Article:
Panel: Perseverance Innovators

Track:
Panel
What:
Panel
When:
11:30 AM, Thursday 4 Feb 2021 CST (1 hour)
Where:
  Virtual session
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The newest Mars rover is landing in just a few weeks! Find out the latest, innovative technology that has gone into this rover to explore the red planet.

Clara O’Farrell
Originally from Buenos Aires, Argentina, O'Farrell moved to the US on her 19th birthday to start college. After studying Aerospace Engineering at Princeton, she completed a Ph.D. at Caltech where her research was focused on the fluid dynamics of jellyfish swimming. In 2013, O'Farrell joined JPL, where she works on problems related to parachutes, aerodynamics, and trajectory simulation for Entry, Descent, and Landing.

Jeffrey Carlson
Jeff keeps busy between working in robotics at JPL and living as an artist in Hollywood. He recalls career highlights from several spheres:

Engineer - He loved working on the small team which built the "neck and head" A.K.A. the "Remote Sensing Mast" for the Perseverance Rover. Jeff was the entry-level engineer on the team, responsible for writing procedures, assembling hardware, counting screws, and even designing the paint job.
Film making - After landing in Hollywood, he worked on the Art Dept on several films including Sharkando III and IV. It was zany and invigorating.
Musician - He reflects on one morning in Paris, singing before Mass in Notre Dame cathedral. As he walked out of the chapel, he was robbed of his belongings, but nonetheless remembers the beautiful harmonics fondly.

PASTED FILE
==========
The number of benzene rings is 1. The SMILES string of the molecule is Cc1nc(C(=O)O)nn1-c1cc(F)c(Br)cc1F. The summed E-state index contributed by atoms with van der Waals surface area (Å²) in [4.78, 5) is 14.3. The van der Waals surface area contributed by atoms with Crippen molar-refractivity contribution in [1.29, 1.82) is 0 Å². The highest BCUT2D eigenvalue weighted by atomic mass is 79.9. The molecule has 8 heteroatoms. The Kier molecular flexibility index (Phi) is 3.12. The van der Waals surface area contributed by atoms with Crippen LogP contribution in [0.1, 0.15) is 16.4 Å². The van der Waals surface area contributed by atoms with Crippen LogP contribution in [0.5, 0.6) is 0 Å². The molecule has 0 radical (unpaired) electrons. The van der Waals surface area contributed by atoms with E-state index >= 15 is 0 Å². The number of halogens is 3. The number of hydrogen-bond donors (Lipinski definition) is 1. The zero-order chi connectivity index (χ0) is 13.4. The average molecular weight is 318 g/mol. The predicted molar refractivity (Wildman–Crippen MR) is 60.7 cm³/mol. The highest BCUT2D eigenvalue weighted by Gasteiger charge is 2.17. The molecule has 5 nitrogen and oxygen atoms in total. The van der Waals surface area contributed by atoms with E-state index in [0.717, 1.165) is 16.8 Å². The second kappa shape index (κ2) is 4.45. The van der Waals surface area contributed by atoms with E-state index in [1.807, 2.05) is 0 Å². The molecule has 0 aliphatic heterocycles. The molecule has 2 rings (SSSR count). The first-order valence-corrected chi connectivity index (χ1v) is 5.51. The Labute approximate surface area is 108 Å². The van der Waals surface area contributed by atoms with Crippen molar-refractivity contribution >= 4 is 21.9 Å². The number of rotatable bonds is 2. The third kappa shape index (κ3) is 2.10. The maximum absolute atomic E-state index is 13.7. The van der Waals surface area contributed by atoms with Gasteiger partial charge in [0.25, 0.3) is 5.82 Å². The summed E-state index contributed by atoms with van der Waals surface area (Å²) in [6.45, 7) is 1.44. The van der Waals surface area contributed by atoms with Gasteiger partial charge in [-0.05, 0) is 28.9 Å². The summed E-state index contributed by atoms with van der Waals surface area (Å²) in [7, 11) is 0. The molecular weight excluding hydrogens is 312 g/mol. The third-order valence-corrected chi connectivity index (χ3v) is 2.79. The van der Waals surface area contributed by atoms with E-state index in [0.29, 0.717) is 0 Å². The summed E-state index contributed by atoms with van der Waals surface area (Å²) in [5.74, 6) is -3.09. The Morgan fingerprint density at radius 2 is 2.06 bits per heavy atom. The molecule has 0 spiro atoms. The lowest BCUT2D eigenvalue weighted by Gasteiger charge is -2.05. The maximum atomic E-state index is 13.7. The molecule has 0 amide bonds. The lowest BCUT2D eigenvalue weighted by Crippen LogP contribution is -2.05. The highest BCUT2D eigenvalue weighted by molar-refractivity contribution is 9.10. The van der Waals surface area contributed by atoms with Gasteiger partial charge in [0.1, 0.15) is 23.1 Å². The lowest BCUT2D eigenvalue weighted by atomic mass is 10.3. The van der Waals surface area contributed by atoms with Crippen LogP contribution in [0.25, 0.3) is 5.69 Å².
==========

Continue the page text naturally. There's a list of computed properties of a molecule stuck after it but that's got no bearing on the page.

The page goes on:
Modeling - In his spare time, he models sustainable desert clothing, and even walked the runway for a fashion show in Hollywood (pre-COVID).

Michael Sondheim
I studied mathematics in college and was planning to be a high school teacher. I took an engineering job while getting my Master's degree and fell in love with the discipline. I started my career working on many airborne projects, mostly imaging systems for high-altitude planes. But after I finished my Master's degree I took a job at JPL to work on the Mars 2020 Planetary Instrument for X-ray Lithochemistry (PIXL).

PIXL is an exciting, challenging, and complex system. I was fortunate enough to join the project in the design phase, so I was able to contribute to the development in areas like instrument Fault Protection, Verification and Validation, instrument-level Integration and Test, delivery to the Rover, and Rover-level Integration and Test (at the Kennedy Space Center! Super cool!). I am also supporting early operations and surface commissioning activities. Go PIXL and go Mars2020!!
Presenter
Space Center Houston
Vice President of Education

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